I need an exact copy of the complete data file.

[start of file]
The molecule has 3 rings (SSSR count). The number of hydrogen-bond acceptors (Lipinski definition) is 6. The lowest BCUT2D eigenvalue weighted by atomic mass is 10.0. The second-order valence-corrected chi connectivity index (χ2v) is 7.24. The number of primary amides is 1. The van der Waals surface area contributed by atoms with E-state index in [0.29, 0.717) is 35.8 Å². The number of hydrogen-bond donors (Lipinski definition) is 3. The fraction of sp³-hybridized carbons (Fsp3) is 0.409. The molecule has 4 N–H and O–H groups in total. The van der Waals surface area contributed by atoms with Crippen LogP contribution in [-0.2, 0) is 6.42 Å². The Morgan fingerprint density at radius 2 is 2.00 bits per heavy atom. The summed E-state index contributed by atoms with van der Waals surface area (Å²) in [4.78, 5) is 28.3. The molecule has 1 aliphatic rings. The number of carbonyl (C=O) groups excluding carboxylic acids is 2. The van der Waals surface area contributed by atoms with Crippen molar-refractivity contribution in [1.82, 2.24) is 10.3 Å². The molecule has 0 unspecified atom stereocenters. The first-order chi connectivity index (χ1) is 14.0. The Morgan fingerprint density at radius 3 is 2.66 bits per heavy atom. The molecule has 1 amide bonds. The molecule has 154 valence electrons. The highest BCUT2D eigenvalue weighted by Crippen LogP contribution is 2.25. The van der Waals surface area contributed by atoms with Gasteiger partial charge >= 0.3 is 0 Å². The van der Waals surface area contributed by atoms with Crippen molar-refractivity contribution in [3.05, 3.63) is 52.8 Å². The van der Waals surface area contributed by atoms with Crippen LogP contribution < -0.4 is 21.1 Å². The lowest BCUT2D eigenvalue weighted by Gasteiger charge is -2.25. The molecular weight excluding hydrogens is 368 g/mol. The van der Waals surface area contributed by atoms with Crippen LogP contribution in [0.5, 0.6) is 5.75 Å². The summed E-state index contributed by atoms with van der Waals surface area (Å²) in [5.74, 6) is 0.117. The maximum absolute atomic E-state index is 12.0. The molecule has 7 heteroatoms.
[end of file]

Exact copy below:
The molecule has 3 rings (SSSR count). The number of hydrogen-bond acceptors (Lipinski definition) is 6. The lowest BCUT2D eigenvalue weighted by atomic mass is 10.0. The second-order valence-corrected chi connectivity index (χ2v) is 7.24. The number of primary amides is 1. The van der Waals surface area contributed by atoms with E-state index in [0.29, 0.717) is 35.8 Å². The number of hydrogen-bond donors (Lipinski definition) is 3. The fraction of sp³-hybridized carbons (Fsp3) is 0.409. The molecule has 4 N–H and O–H groups in total. The van der Waals surface area contributed by atoms with Crippen LogP contribution in [-0.2, 0) is 6.42 Å². The Morgan fingerprint density at radius 2 is 2.00 bits per heavy atom. The summed E-state index contributed by atoms with van der Waals surface area (Å²) in [4.78, 5) is 28.3. The molecule has 1 aliphatic rings. The number of carbonyl (C=O) groups excluding carboxylic acids is 2. The van der Waals surface area contributed by atoms with Crippen molar-refractivity contribution in [1.82, 2.24) is 10.3 Å². The molecule has 0 unspecified atom stereocenters. The first-order chi connectivity index (χ1) is 14.0. The Morgan fingerprint density at radius 3 is 2.66 bits per heavy atom. The molecule has 1 amide bonds. The molecule has 154 valence electrons. The highest BCUT2D eigenvalue weighted by Crippen LogP contribution is 2.25. The van der Waals surface area contributed by atoms with Gasteiger partial charge >= 0.3 is 0 Å². The van der Waals surface area contributed by atoms with Crippen molar-refractivity contribution in [3.05, 3.63) is 52.8 Å². The van der Waals surface area contributed by atoms with Crippen LogP contribution < -0.4 is 21.1 Å². The lowest BCUT2D eigenvalue weighted by Gasteiger charge is -2.25. The molecular weight excluding hydrogens is 368 g/mol. The van der Waals surface area contributed by atoms with Crippen LogP contribution in [0.5, 0.6) is 5.75 Å². The summed E-state index contributed by atoms with van der Waals surface area (Å²) in [5.74, 6) is 0.117. The maximum absolute atomic E-state index is 12.0. The molecule has 7 heteroatoms.